Sure, there’s the presidency at stake right now, and Bites is always up for a little revolution. But someone will win, little will change and our republic will endure. And the strength of our republic lies in our leaders’ ability to placate the masses with a good party.
Come inauguration day—with the right party, poem and populist presidential presentation—this country will forget all about the threats, lawsuits, treasonous plotting, rioting in the streets and all the other ugliness we’re about to go through.
Heck, just look at Sacramento. Since the death of former Mayor Joe Serna, the River City has been enveloped in a pall of death, conflict and leaderless mediocrity.
But new Mayor-elect Heather Fargo managed to sweep it all away and lift the city to a higher plane with a singularly fabulous election night party at Old Sac’s Laughs Unlimited, which set the tone for a funny four years to come.
“Sacramento is going to be a fun place,” beamed Cindy Cooke, Fargo’s volunteer coordinator, as her boss smiled for the television cameras. “Heather is going to be a fun mayor.”
With an entertainment slate of comedians and musicians and some of the best food of all the evening’s parties, Fargo’s shindig would have been fun even if she got trounced. But with an early lead that only widened throughout the night, it was pure love fest.
“I look forward to hugging each and every one of you personally for what you’ve done,” Fargo told the crowd.
Party down: The mood at the losers’ parties was expectedly more glum. Mayoral also-ran Rob Kerth kept a stiff upper lip, but the Greens seemed especially bummed out, considering they never had a chance in the first place.
OK, perhaps there were hopes that Ralph Nader would at least hit his 5 percent, a cause that Sacramento Greens tried to aid with the election night sign outside their J Street office that read, “Don’t fear, Gore ahead by 16 pts.” So much for the only truth-telling party in this year’s race.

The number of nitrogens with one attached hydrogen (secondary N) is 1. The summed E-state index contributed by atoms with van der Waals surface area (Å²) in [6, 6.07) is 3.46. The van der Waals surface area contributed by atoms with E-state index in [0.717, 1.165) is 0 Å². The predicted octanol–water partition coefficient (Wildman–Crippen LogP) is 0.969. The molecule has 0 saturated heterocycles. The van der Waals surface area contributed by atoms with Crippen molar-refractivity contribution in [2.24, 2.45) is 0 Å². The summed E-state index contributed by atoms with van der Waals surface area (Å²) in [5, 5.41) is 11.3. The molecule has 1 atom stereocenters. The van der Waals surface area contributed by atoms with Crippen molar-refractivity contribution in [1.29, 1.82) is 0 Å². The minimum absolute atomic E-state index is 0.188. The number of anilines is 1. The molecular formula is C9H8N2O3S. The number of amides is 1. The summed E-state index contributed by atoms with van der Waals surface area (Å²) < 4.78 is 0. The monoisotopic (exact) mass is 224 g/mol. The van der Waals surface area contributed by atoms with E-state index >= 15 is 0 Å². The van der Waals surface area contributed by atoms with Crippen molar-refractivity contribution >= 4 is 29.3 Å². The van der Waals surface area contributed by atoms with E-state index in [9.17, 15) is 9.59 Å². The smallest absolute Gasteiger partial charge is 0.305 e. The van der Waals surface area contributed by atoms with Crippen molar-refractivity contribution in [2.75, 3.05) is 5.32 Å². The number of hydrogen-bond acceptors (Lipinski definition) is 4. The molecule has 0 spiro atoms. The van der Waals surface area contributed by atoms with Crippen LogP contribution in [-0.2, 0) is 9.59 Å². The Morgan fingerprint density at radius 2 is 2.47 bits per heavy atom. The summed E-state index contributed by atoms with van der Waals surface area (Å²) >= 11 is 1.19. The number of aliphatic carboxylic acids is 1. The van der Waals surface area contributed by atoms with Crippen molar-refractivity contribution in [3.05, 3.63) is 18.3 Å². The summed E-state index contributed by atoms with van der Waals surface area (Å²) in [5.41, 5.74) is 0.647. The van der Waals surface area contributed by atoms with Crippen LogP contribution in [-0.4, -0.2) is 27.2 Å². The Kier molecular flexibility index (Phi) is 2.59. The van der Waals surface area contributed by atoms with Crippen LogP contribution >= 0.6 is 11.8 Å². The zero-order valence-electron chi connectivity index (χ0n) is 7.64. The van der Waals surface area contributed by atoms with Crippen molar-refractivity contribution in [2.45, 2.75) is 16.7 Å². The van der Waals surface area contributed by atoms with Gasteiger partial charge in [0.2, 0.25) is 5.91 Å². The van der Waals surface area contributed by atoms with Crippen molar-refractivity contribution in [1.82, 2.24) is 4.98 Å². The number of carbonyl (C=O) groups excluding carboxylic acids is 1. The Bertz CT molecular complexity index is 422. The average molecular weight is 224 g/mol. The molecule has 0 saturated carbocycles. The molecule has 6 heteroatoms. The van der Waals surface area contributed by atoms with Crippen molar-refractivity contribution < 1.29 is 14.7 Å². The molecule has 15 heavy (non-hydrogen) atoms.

A block away, in an aging building that houses all kinds of left-leaning nonprofits, a handful of activists that had opposed Prop. 34 as phony campaign finance reform tried hard to put a happy face on the measure’s easy approval.
Crusader Tony Miller tried to sound optimistic, but came off as downright delusional, in voicing hope that a measure winning by 24 points in early returns might still be defeated. Bites has to admire this guy’s passion and tenacity, but at a certain point, it’s time to face reality and just start drinking.
And their gathering simply proves Bites’ point: bad party, bad outcome. It’s a vicious cycle.
THE party: If Prop. 36 was all about hedonists who wanted to legalize their drugs, then it sure didn’t show at the election night party in Sacramento of its backers in the California Campaign for New Drug Policies.
After listening to months of rhetoric about how this measure was little more than a Trojan Horse filled with potheads, speed freaks and smack junkies, Bites prepared for a partier’s party, donning a tie-dye shirt, purple shades and that groovy Cat in the Hat chapeau.
Heck, four years ago, when voters legalized medical marijuana with Prop. 215, Bites attended the wildest campaign party there’s ever been, with joints the size of cigars, jam bands, hippie chicks twirling in flowing white dresses and tables filled with heavenly munchies.
Yet last week’s pro-136 bash was downright dull, filled with button-down dorks, squares and earnest policy wonks, all talking about things like civil rights and better uses of our public resources. They didn’t even have any Rice Krispy Treats. Can you imagine?
Bites was disillusioned. Could it be that those interested in ending our country’s damaging and divisive war on drugs aren’t all self-interested addicts? Because with the possibility of President Bush the Sequel, we may need drugs to be legalized now more than ever.